Here is the sum type representing our byte code language:

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type ByteCode = Free ByteCodeF

data ByteCodeF next
  = Lit Value next
  | Load Var next
  | Write Var next
  | BinaryOp OpCode next
  | Loop (ByteCode Bool) (ByteCode ()) next
  | Ret (Value -> next)
  | NewChan (Channel -> next)
  | Send Channel next
  | Recv Channel next
  | Fork (ByteCode ()) (Future () -> next)
  | Await (Future ()) next
  deriving stock (Functor)

data Value
  = B Bool
  | I Integer
  deriving stock (Eq, Show, Ord)

newtype Chan a = Chan { getChan :: MVar a}
  deriving newtype (Eq)

data Future a where
  Future :: Exception e => Async (Either e a) -> Future a
  • Lit instruction to instantiate literals (integer and boolean values).
  • Load/Write instructions to load and write variables, respectively.
  • BinaryOp instruction to apply binary operations (+, *, <) on the top values of the stack.
  • Loop instruction to execute a set of instructions iteratively based on a certain condition.
  • Ret instruction to stop the program and return the value on top of the stack.
  • Fork/Await instructions to start and await an asynchronous program, respectively.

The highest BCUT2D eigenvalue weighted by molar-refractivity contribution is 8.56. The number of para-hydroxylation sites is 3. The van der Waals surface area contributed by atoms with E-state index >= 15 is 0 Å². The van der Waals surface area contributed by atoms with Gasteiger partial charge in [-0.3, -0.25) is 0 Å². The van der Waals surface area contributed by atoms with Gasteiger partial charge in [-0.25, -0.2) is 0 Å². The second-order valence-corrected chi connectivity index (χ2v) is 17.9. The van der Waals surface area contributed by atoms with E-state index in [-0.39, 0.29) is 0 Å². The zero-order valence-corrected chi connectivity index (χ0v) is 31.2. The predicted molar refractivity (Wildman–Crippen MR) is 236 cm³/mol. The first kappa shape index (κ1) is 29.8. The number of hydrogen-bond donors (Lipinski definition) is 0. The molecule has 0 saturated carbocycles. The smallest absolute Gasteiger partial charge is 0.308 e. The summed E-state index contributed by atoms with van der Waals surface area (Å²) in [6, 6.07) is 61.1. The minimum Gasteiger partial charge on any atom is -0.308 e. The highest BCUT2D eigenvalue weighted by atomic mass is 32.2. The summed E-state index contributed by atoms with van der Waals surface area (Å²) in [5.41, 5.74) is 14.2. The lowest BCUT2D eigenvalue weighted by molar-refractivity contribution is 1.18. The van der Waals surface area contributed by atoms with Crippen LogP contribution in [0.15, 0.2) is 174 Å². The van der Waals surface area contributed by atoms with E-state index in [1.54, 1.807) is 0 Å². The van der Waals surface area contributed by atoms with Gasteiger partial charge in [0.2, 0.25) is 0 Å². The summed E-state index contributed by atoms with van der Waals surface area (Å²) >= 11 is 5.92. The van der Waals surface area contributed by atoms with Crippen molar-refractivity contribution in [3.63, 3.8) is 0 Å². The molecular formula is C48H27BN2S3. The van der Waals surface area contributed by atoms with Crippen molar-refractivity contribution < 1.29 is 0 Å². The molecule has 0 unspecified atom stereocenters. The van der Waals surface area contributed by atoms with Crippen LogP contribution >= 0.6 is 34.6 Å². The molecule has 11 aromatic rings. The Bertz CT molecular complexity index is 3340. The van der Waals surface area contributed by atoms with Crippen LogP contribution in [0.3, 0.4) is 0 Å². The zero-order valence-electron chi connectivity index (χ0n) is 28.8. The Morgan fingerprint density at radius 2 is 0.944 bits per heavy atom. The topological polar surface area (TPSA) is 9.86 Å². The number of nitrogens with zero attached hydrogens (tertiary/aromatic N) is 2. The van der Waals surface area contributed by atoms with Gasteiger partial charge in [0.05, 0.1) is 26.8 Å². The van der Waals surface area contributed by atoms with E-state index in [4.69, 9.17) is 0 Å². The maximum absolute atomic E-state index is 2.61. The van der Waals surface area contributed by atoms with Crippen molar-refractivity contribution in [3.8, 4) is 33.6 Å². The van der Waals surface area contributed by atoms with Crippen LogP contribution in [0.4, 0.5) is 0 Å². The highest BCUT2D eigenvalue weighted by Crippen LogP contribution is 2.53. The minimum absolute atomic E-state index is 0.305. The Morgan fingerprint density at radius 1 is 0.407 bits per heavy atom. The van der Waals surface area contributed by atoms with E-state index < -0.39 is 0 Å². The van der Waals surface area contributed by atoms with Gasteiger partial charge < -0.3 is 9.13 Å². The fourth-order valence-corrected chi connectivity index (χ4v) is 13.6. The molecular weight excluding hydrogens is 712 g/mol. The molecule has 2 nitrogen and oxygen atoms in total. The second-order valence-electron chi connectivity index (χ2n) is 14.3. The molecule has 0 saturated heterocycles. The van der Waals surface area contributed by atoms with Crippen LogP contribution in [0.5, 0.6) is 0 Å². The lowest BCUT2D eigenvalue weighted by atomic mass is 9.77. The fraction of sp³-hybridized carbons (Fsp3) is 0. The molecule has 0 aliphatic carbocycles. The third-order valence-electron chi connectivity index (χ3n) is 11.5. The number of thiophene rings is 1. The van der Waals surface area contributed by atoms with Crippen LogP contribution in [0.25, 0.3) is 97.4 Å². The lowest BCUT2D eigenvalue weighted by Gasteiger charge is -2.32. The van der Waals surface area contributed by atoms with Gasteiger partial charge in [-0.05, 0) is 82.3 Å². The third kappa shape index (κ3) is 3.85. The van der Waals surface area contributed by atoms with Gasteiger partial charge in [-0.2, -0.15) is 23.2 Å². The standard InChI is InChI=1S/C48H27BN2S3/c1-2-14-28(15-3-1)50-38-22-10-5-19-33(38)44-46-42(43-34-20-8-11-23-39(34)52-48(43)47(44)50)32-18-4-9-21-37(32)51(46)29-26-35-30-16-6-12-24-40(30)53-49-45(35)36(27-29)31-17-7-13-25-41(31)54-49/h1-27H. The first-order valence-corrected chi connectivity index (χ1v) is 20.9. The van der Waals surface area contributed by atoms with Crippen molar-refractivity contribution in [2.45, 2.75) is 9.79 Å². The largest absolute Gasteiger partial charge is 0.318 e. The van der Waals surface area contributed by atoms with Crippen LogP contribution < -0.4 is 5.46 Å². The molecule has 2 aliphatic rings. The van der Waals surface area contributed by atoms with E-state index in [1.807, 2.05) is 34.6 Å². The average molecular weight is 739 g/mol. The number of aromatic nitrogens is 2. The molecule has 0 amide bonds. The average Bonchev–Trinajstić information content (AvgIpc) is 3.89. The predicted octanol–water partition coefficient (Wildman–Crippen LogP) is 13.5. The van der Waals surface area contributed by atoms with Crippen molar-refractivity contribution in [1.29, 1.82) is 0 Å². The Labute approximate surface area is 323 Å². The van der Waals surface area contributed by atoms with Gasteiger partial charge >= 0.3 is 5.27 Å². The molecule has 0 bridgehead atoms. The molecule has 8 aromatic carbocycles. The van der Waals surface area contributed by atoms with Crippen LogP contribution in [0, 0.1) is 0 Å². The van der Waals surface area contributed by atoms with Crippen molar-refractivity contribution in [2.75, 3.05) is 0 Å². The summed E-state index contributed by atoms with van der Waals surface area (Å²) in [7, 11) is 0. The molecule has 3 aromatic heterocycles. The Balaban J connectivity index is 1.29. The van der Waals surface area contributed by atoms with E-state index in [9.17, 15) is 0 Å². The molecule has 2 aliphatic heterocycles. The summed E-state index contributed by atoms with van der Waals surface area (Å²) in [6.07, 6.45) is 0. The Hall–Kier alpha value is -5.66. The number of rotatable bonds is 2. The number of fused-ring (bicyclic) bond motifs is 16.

• NewChan/Send/Recv instructions to create a new asynchronous channel, send and receive a value through the channel, respectively. This channel allow to independent asynchronous programs to communicate.

The careful reader may have notice that our type ByteCodeF has a type parameter next :: Type. This type parameter is required for ByteCodeF to be a functor. We can think of next as the next instruction in our program. In fact, when we interpret the ByteCode free monad, next will be replaced by the (evaluated) next instruction of our program.

Next, for each constructor of our ByteCodeF, we need a function that lifts ByteCodeF into ByteCode. For example, here is the definition of that function for Lit:

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lit :: Value -> ByteCode ()
lit v = Free (Lit v (Pure ()))

Implementing this for each constructor is tedious and error prone. This problem can be solved with metaprogramming. In particular, with template haskell (for an introduction to template haskell see my blog post). Fortunately, this is already implemented in Control.Monad.Free.TH.

Therefore, we are going to use makeFree to automatically derive all these free monadic actions

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$(makeFree ''ByteCodeF)

which generates the following code

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lit      :: Value                         -> ByteCode ()
load     :: Var                           -> ByteCode ()
write    :: Var                           -> ByteCode ()
loop     :: ByteCode Value -> ByteCode () -> ByteCode ()
newChan  ::                                  ByteCode Channel
send     :: Channel                       -> ByteCode ()